Ritter, a wind mitigation biologist based in Pasco, said the survey data on bats was "extremely interesting and alarming."
A state wildlife biologist says the Whistling Ridge Wind Project, proposed for a timbered ridge in eastern Skamania County, could cause high wildlife mortality, especially for bats and raptors.
Surveys of the 1,152-acre site, including those done for the applicant, Bingen-based SDS Lumber Co., show the area is heavily used by bats, raptors and other birds, biologist Michael Ritter said in formal comments to the state agency that will decide whether to approve the project.
A potential wind farm envisioned straddling a ridgeline near Larch Mountain in east Clark County has been put on hold.
The state Department of Natural Resources, anticipating a boom in wind energy development spilling across the west side of the Cascades, wants more information before it considers leasing western state forests to wind farmers.
A golden eagle died last month when it collided with a wind turbine blade at a 47-turbine wind farm in Klickitat County.
The April 27 collision at the Goodnoe Hills Wind Project southeast of Goldendale was the first known eagle casualty caused by a Washington wind project.
"I don't know of any other eagle fatalities in the state in connection with colliding with a turbine blade," said Travis Nelson, the state's lead wildlife biologist on wind power issues. He called the incident "unfortunate."
Then came onto the Whisky Dick came the 9,100-acre Wild Horse facility, owned by Puget Sound Energy, 127 wind turbines ...Some feared they might end the area's sage grouse future.
And now that a grouse and a nest have been found there?
"I think it's still too early to know," said Mike Schroeder, a state Department of Fish and Wildlife upland bird research biologist considered the state's foremost expert on sage grouse.
"One, it's just one nest. I've had sage grouse nest in wheat fields where there was absolutely zero chance of success. You have birds that do strange things. ..."There are issues -- the blades killing birds, the blades killing bats," said Andy Stepniewski, author of "The Birds of Yakima County" and program chair of the Yakima Valley Audubon. "The bigger issue is the footprint, the habitat fragmentation. The footprint of each one is a lot bigger than one can imagine, because of the size of the machine, the size of the road; these are enormous trucks that bring these huge turbines in there.
"The habitat is significantly impacted.
The wide open spaces and natural terrain and wildlife of Southeastern Washington are fading, and some residents would like the encroaching effects of urbanization toned down, such as a proposed project that would place 35 to 50 turbines on Rattlesnake Mountain.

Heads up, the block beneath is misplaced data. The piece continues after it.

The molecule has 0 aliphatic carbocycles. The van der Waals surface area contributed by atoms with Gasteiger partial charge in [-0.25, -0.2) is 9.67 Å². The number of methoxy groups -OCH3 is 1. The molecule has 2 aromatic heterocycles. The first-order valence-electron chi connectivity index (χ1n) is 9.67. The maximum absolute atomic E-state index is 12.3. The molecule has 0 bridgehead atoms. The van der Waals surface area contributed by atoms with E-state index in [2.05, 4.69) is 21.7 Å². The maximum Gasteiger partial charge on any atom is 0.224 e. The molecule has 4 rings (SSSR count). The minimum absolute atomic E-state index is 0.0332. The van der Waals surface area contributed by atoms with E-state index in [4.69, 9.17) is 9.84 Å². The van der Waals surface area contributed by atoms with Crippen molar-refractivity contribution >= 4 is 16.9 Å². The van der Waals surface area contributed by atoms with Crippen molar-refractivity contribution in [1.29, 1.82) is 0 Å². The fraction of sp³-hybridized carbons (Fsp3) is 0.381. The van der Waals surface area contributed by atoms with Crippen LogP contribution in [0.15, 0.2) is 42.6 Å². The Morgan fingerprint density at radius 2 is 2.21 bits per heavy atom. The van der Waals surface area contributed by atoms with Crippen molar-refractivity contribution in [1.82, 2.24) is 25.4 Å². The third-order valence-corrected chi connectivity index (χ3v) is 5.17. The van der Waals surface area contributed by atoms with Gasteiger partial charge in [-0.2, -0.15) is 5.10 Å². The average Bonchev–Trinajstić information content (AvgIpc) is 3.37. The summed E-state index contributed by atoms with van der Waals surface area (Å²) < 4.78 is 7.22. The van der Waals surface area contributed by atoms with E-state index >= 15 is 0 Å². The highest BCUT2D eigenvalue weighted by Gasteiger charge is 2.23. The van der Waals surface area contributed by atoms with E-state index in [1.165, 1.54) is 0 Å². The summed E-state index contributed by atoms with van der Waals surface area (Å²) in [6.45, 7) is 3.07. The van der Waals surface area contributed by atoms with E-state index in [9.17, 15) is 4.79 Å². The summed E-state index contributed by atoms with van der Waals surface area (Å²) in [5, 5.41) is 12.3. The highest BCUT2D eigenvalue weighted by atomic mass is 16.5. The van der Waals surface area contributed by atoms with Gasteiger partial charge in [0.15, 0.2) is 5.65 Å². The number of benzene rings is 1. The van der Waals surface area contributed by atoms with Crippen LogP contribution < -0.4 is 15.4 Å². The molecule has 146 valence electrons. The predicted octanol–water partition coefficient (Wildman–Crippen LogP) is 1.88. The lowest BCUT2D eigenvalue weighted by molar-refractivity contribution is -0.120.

More than 30 people showed up Saturday at the Richland Community Center for a meeting to oppose a proposed windmill farm at the base of the mountain. ...Rick Leaumont, chairman of the Audubon Society's conservation committee, agreed that urgency in protesting the project is necessary because about 238 bird species have been documented in the area, and would be effected by the windmills.
"Wildlife needs some kind of solitude, a place that is theirs," Leaumont said. "Any location on the mountain would be a problem."
Debate over putting wind turbines on Rattlesnake Mountain appears to be maturing faster than plans for the project itself. ...Guettner said Rattlesnake Mountain may be an ideal spot for wind turbines, but not one the public is likely to accept. "I feel like there's a supermajority of people who feel the way I do," he said. "I think it's time we marshal these people." ...Rick Leaumont, Audubon's conservation committee chairman, said about 238 bird species have been documented in the area. He said they are regularly coming and going to and from the monument, often crossing the mountain.
"Any location on the mountain would be a problem," he said. "It's like an airport."
By December 2007, more than 1,500 turbines will be churning out electricity in the Columbia River Gorge. Scientists are also concerned that since the turbines are nearing along the ridge of the gorge, canyons and shrub-covered rangeland, the natural habitats of the birds could be at risk. ...Wildlife biologists in Oregon and Washington state say the turbines are taking toll on raptors and other birds and it may limit expansion of clean wind energy.
SDS Lumber Co. plans to apply for a permit before year's end to build a wind farm in Skamania County that would produce up to 70 megawatts of power.
The project would be on a north-south ridge at elevations of 2,000 to 2,200 feet between Underwood Mountain and Whistling Ridge. The remote property lies east of the old mill town of Willard and about a mile north of the Columbia River Gorge National Scenic Area boundary. ...Dennis White, an environmental activist who lives in the Klickitat County community of Husum, said a regional discussion needs to take place about the cumulative effects of wind generation facilities in the Columbia Gorge.
"Wherever there's a BPA line, we're going to have these wind farms just outside the scenic area, up and down the gorge," White said.